For Institutional Investors in the US

Navigating Uncertainty in the Energy Sector

Oil prices suffered one of their biggest single-day declines in decades. Research Analyst Noah Barrett explains the reasons for the price collapse and what investors should consider next.

Key Takeaways

  • Oil prices cratered on worries over a demand shock due to COVID-19 and a supply shock as Russia and Saudi Arabia started an oil price war. In turn, energy stocks suffered steep losses.
  • For as long as uncertainty about the duration of the COVID-19 outbreak and global oil supply remains, the sector is likely to underperform.
  • Valuations for energy stocks look more attractive, in our view, but are contingent on a rationalization of crude production and improvement in the demand outlook for 2020.

A perfect storm erupted in the energy sector this week when Saudi Arabia and Russia effectively entered into an oil price war, even as the growing COVID-19 coronavirus outbreak continued to weigh on demand for crude. The news sent Brent oil, a benchmark of global crude prices, down 24% in one day, the worst single-day sell-off in decades. Energy stocks followed suit, with the S&P 500 energy sector dropping 20%.1

Storm Clouds Build

Unfortunately, we don’t believe investors should expect a quick rebound. Oil markets face an unusual scenario, threatened both by a demand shock due to COVID-19 and supply shock from the expected dissolution of coordinated production cuts by the Organization of the Petroleum Exporting Countries (OPEC) and Russia starting in April. Speaking to the demand shock, the International Energy Agency lowered its 2020 forecast for global oil demand by 1.1 million barrels per day (mb/d) and expects that for the first time since 2009, year-over-year demand will decline, by 90,000 barrels per day. Indeed, we believe that the risk is to the downside for 2020 global demand, even on recently lowered expectations.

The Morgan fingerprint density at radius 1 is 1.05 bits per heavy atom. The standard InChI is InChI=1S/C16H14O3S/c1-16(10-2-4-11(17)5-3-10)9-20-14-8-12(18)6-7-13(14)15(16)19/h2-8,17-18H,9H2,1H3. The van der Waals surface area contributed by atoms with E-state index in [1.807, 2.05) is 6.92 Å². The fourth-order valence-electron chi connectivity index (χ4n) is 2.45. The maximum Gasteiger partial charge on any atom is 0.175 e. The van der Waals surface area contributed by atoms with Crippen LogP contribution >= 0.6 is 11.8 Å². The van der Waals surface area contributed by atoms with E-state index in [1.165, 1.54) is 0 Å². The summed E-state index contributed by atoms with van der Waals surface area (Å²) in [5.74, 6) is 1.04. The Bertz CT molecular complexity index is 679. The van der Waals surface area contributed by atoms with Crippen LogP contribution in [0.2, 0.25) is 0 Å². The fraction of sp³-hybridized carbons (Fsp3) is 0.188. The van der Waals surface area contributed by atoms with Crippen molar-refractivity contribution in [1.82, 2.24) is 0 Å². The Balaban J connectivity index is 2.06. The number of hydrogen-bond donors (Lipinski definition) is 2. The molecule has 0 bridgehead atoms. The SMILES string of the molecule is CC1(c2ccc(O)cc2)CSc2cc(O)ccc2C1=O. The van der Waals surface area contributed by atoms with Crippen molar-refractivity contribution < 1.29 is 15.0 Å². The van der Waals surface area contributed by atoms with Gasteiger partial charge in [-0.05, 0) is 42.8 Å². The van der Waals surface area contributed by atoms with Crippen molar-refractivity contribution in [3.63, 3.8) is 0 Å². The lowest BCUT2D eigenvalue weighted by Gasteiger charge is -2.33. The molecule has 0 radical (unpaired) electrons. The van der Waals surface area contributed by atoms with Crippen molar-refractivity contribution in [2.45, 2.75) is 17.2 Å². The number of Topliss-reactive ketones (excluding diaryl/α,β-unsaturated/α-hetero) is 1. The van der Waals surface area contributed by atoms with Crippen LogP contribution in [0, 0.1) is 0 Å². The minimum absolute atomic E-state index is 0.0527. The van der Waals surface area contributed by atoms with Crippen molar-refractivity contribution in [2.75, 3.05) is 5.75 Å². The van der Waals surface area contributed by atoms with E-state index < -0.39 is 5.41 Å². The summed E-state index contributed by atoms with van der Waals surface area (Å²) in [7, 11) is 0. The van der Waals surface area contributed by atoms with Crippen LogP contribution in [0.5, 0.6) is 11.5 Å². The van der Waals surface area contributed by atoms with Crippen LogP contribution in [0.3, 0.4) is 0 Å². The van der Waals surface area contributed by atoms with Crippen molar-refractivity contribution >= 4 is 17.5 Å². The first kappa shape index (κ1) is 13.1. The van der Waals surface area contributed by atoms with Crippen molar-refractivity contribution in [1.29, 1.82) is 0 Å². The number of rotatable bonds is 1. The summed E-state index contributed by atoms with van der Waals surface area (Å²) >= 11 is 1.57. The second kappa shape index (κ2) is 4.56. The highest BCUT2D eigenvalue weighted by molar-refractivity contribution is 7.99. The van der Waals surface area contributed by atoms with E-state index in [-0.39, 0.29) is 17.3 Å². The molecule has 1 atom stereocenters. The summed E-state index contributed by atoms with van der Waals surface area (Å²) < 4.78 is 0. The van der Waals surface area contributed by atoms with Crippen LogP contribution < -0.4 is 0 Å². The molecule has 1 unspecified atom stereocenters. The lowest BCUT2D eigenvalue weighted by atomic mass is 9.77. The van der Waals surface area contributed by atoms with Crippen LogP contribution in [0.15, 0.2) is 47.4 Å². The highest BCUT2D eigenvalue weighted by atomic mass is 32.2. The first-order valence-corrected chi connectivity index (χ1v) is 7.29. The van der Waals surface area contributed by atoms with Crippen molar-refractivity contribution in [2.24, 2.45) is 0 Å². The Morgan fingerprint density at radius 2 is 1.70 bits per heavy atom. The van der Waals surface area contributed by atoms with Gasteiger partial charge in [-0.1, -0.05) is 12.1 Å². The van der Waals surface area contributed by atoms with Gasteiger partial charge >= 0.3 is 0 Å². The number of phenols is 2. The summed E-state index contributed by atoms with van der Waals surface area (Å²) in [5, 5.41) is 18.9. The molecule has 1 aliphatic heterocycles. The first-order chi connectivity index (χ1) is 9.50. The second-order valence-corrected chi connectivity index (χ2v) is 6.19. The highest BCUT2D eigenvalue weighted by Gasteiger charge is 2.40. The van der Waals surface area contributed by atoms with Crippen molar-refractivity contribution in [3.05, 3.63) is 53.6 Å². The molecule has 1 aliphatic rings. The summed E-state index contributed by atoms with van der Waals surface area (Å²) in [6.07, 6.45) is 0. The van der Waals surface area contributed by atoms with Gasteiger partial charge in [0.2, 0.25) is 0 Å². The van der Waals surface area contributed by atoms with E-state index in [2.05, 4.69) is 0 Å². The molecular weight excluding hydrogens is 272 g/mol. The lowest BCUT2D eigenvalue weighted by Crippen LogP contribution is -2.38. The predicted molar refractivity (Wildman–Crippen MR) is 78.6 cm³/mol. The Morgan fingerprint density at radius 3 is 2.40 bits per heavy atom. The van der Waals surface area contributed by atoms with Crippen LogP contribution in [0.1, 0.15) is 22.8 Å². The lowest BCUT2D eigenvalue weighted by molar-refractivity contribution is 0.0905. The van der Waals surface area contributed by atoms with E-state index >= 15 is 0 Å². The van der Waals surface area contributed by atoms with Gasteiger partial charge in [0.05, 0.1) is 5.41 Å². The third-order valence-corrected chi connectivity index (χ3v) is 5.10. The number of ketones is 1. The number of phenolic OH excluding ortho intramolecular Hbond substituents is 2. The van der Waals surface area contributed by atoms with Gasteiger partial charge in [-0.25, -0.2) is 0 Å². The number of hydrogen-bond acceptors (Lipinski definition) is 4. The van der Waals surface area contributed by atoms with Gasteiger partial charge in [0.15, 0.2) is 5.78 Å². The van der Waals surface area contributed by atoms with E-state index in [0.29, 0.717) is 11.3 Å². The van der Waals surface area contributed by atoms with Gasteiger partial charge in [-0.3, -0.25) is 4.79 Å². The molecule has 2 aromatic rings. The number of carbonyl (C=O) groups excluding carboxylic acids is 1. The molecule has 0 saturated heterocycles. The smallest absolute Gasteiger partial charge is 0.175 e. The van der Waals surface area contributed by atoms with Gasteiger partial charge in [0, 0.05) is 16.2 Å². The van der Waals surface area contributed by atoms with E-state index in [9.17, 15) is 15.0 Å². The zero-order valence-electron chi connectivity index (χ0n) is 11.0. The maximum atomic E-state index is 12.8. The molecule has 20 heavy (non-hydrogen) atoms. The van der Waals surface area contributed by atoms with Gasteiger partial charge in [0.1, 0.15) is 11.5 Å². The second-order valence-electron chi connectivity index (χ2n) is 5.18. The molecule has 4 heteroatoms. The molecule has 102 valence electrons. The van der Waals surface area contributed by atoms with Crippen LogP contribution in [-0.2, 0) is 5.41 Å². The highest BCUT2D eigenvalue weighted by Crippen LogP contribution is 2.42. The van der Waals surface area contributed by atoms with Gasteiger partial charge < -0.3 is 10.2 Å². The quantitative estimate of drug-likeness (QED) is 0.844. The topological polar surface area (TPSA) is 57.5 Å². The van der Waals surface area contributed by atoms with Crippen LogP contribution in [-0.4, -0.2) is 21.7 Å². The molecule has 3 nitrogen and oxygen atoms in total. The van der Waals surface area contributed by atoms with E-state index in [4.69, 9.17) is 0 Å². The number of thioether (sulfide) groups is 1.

As demand falls, global inventories are likely to build quickly: Among the 36 countries that make up the Organisation for Economic Co-operation and Development, crude inventories could rise to roughly 3,170 mb/d by the end of July based on current supply/demand estimates, close to peaks in 2016 and well above the five-year average of 2,700 mb/d that OPEC had been targeting for a “normal” market. In such a scenario, production would need to be shut in to help balance the market.

Caution Warranted

All of which makes the price war between Saudi Arabia and Russia an unwelcome development. If demand continues to deteriorate or takes a big leg downward – say, because air travel is forcibly ceased – crude prices could slip to production cash costs, which for higher cost barrels, such as Canadian oil sands, is a little more than $20 per barrel. In that scenario, we think investors should prepare to see a jump in bankruptcies in the energy sector, as well as dividend cuts, production cuts and fewer share repurchases. Even at current prices – Brent settled at more than $34 per barrel on March 9 and West Texas Intermediate, a benchmark for U.S. oil, closed at just over $31 – many companies will be forced to make significant cost cuts or file for bankruptcy protection should prices remain at these levels for a prolonged period of time.

With that in mind, we believe energy firms with strong balance sheets and that have exhibited capital discipline in recent years should outperform on a relative basis to the sector – but will not escape the sector’s overall malaise (as we’ve seen already). Some multiples now look inexpensive, but in our view, these valuations are contingent on the rationalization of oil supply and an improvement in the demand outlook for 2020. What’s more, while it would be great to see undisciplined producers finally exit the market, they are collectively a small percentage of the broad crude supply; the lost supply won’t be enough to balance the market on its own. For now, we think caution should be investors’ compass in the energy sector, at least until the storm eases.

1Bloomberg, as of 3/9/20